Roger Bannister and the Power of Self-Belief
You have the power within you to succeed. (Tweet this!)
It’s true. In fact, everybody has it! It’s just that some people know how to access this core self-belief, whilst others put a blockage in the way.
The power of self-belief is one of the most formidable forces in the universe when it works in full flow. And there have been great people who have proved this in the past.
Here’s a very famous example – Sir Roger Bannister.
Roger Bannister – the four-minute mile.
I suspect most people have heard of Roger Bannister, but if you haven’t, he was the first man to run a mile in less than four-minutes. He set this momentous record in 1954, when running at a meet in Oxford.
Now, apparently, it is a bit of myth that observers had said that the four-minute mile was impossible. In actual fact, it had been thought that eventually some-one would break the record at some point; it’s just that it hadn’t been done yet (mainly because WW2 had put a stop to athletes progressing in this field.) In fact, the myth that the four-minute mile could not be run seems to be something created by sports commentators.
However, on 6th May 1954 Roger Bannister managed to set the new record by running under four minutes. In fact, the time was (according to Wiki) 3 minutes 59.4 seconds.
What’s even more remarkable was that after his rival, Australian John Landy, beat his record by running one mile in 3 minutes 58 seconds a month later, Bannister went on to beat Landy at the 1954 Commonwealth Games in Vancouver when running the so-called ‘miracle mile’ (even though he didn’t take the record back.) In this race, Bannister famously overtook Landy on the right whilst the latter was looking back over his left side to see where Bannister was. The time was 3 minutes, 58.8 seconds, with Landy finishing at 3 minutes 59.6 seconds.
After this, Bannister then went on to run the so-called ‘metric mile’ (1500 metres) in 3 minutes 43.8 seconds at the European Championships.
How did he do it?
Most people would give an answer like this: hard training and dedication. However, you may be surprised to learn that Bannister’s training regime was actually very light as he was working as a junior doctor at the time.
However, he still managed to achieve the goal for which he was most famous for. So, just how did he do it?
The interesting thing is that it appears that he was motivated to break the four-minute mile barrier after sustaining a catastrophic defeat at the 1952 Helsinki Olympics where he came fourth in the 1500 metres and didn’t win any medals.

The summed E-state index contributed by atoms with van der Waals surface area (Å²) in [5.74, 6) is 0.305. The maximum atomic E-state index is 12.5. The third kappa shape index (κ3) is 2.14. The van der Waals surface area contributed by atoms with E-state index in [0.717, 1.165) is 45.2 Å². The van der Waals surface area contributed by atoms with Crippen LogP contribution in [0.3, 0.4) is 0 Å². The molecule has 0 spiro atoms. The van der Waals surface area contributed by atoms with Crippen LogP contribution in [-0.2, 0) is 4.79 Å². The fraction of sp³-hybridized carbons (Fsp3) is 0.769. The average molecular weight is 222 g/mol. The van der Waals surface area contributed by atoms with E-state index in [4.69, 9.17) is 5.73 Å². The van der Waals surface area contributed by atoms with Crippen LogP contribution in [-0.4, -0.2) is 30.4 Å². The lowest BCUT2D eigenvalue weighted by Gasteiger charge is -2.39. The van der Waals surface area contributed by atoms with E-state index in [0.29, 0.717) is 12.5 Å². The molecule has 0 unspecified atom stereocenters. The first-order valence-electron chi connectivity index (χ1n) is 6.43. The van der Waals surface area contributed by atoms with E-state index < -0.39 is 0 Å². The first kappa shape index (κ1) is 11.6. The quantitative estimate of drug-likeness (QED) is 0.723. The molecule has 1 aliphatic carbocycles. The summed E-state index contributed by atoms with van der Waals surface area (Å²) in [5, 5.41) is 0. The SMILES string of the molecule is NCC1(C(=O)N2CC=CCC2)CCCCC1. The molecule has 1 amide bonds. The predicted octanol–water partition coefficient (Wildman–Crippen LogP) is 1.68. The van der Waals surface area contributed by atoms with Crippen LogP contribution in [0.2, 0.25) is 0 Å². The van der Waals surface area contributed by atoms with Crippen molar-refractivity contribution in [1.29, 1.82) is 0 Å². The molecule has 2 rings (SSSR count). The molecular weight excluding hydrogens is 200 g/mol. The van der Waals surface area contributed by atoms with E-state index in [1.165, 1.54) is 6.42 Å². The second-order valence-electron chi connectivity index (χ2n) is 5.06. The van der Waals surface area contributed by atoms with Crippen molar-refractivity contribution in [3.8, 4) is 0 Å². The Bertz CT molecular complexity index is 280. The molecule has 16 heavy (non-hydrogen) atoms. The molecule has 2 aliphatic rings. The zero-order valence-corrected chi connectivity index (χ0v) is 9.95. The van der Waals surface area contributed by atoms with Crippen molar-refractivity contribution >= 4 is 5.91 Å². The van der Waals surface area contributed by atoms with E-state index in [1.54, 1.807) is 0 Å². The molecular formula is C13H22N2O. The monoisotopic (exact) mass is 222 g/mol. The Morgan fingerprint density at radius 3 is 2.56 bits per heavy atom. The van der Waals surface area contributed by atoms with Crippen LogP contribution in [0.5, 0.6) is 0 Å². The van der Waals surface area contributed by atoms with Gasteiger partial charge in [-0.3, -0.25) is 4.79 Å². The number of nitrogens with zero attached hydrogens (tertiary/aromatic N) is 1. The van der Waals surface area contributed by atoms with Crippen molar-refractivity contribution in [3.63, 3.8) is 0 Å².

At this point, he almost decided to give up running altogether and concentrate on his career. However, instead he decided to stick with it. Crucially, he set himself the goal of running a mile in less than four minutes.
He continued training, although, in terms of intensity, the level of training was still not as high as it would be if he was competing in modern competitions. What really seems to have motivated him towards achieving the goal was self-belief: pure and simple. Bannister believed that he would break the world record in a single race.
Heartened by subsequent competitions which brought him closer to his goal, he finally managed to break the record at the meeting in Oxfordshire in 1954. As a result, he has entered the annals of legend with his great achievement on that day.
Yet it appears, more than anything, that Bannister believed that he would break the record. And it was this subconscious, single-minded belief that allowed him to do so. He had an unassailable conviction in his ability to succeed in achieving his goal. And that he did, in spectacular style.
Take a leaf out of Sir Roger’s book and reinforce the self-belief in your ability to succeed in the goal you have set yourself. Remember, he achieved his goal by taking the negative experience of losing at the Olympics and turning it around into a positive mind-set that then led to him breaking a world-record.
You can do this too by identifying a time in your past when you ‘failed’ at something (even better if that was something related to your current or most important goal or goals.) Think back to that time and ask yourself honestly as to why it was you’d didn’t succeed on that particular occasion. If it helps, try using the following to points to think through what happened:
- What? – What actually happened? Go over the events in your mind as accurately as you possibly can.
- So What? – Now analyse what happened and why? What was it about the event that things didn’t go to plan? What could you have done better?
- Now What? – After having identified what didn’t go to plan, think what you could do better or differently in future in order to be better equipped to achieve your goal.
After having analysed the event using ‘What? So What? Now What?’ you should now view it more positively. It is no longer ‘failure’ but ‘feedback’ (as Peter Jones puts it.)
Now you’ve ‘reframed’ the event (as the NLP-ers say), your confidence in facing up to a similar challenge should be massively boosted, because you now have a plan of action for dealing with the situation.
The trick now is to believe in your ability to succeed. You know from your ‘feedback’ that you can. Just believe that you can do it. If you find at any time that you are diverging from the path, just remember Sir Roger. If he could achieve his success after a so-called ‘failure’, so can you!
(After all, he isn’t remembered for being the man who lost the Helsinki Olympics, but as the man who broke the four-minute mile!)
Click here to find out more about ‘What? So What? Now What?’ AKA the ELC.
What do you think about this? I’d love to hear from you. Please feel free to share your feedback and ideas in the comments section below.